Privacy vs. Protection: A Delicate Balance
Legal issues include the law of unintended consequences.
It is hard to resist the Big Brother analogy to describe law enforcement agencies’ use of new technologies for catching lawbreakers. From thermal scanners that monitor the amount of heat emanating from a suspect’s house to hidden cameras that catch red-light runners to software that leads to the capture of cybercriminals, new capabilities have brought with them new privacy questions.
Law enforcement officials from the federal government to local municipalities are working hard to assure the public that they operate within the law and the U.S. Constitution. But while officials keep an eye on illegal activity, privacy advocates are keeping an eye on them to ensure that technology-enhanced monitoring techniques do not go too far.
According to Richard J. Wilhelm, vice president, Booz•Allen & Hamilton, Bethesda, Maryland, one of the greatest challenges the government faces today is addressing both national security and privacy concerns. “The government has a problem dealing with privacy issues in the information age. It has to balance competing requirements for national security, law enforcement and economic competitiveness,” Wilhelm relates.
Information security is an integral part of this equation. “Technology has created an environment where an unauthorized person can get to data. This has created a large market for security that goes above and beyond where it was in the past. Those of us who have talked about information security throughout the years have spoken in terms of having data protected against a foreign source of intrusion—a one-dimensional approach. That is no longer the case. The rise of privacy issues is a reason for having robust security systems,” he explains.
Current information assurance techniques pose a dilemma. Strong encryption is essential for information protection, and companies that develop effective tools want to be able to sell them freely. However, the national security establishment is concerned that encryption that is likely to be unbreakable will land in the hands of its opponents, Wilhelm notes.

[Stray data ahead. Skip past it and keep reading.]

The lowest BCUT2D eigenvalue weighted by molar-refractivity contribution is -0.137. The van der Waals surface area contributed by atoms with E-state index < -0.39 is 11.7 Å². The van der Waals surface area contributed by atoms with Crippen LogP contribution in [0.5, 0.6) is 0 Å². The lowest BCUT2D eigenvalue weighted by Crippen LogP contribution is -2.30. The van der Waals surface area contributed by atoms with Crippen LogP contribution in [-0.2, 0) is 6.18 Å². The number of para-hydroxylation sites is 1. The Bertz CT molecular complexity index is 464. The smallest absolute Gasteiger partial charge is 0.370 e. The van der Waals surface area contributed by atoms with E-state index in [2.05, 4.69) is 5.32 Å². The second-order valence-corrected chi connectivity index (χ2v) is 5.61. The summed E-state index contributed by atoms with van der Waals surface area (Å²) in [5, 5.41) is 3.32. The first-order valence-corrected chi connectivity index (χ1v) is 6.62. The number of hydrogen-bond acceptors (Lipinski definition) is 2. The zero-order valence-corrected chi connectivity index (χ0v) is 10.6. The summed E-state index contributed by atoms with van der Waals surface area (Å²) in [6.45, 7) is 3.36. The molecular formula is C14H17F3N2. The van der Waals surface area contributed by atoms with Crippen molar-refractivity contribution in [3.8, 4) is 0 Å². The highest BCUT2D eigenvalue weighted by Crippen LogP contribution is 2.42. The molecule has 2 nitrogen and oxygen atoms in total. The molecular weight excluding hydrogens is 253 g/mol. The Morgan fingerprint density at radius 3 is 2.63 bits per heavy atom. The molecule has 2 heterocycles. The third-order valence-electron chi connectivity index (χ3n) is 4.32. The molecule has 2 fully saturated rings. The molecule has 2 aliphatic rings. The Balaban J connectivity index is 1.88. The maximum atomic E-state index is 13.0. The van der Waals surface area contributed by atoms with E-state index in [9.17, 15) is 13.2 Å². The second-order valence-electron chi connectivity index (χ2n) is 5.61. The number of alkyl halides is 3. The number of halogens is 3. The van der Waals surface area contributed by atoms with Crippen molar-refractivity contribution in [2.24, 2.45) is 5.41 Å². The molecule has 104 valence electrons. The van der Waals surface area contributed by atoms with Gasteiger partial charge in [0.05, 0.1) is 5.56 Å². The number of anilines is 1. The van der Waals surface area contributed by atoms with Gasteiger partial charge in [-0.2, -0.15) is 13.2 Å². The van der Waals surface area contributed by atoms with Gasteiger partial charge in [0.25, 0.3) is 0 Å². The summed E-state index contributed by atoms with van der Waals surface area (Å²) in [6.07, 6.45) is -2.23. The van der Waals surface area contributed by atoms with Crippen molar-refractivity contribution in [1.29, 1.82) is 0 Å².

The issue came to a head several years ago as public key infrastructure technologies became more widely used. A question arose about a third party holding a duplicate private key in escrow for security purposes. Industry representatives were concerned about this proposal, especially when it appeared that a government agency would be the additional key holder.
“The privacy community worries about the government or anyone having access to encryption. And when there is a competing interest between protecting privacy and law enforcement needs, privacy advocates think that privacy trumps. The government has to balance these competing requirements, but it is very, very difficult,” he adds.
Citing ongoing initiatives, a spokeswoman says that right now the U.S. Department of Justice cannot comment on law enforcement’s use of technology and privacy issues.
However, the Federal Bureau of Investigation (FBI) became fully aware of just how complicated obtaining a balance between privacy concerns and security needs can be when it announced the creation of a new diagnostic tool for monitoring e-mail. Carnivore, later renamed DCS1000 (SIGNAL, November 2001, page 17), enables the FBI to surgically intercept and collect communications that are the subject of a lawful order while ignoring those that they are not authorized to intercept.
DCS1000’s architecture consists of a one-way tap into an Ethernet data stream, a general-purpose computer to filter and collect data, additional general-purpose computers to control the collection and examine the data, and a telephone link to the collection computer. This final element is typically installed without a keyboard or monitor. A commercial product from Symantec Incorporated, called pcAnywhere, allows the additional computers to control the collection computer via the telephone link. An electronic key protects this link so that only a computer with a matching key can collect the information.
The device works much like commercial sniffers and other network diagnostic tools. When placed at an Internet service provider (ISP) site, the collection computer receives all packets on the Ethernet segment to which it is connected and records packets or packet segments that match DCS1000 filter settings. The one-way tap ensures that the technology cannot transmit data on the network, and the absence of an installed protocol stack ensures that it cannot process any packets other than to filter and optionally record them. Because the data at this stage is only in machine-readable format, FBI personnel cannot read any of the information. After the process is complete, law enforcement officials view only the data allowed by the court order.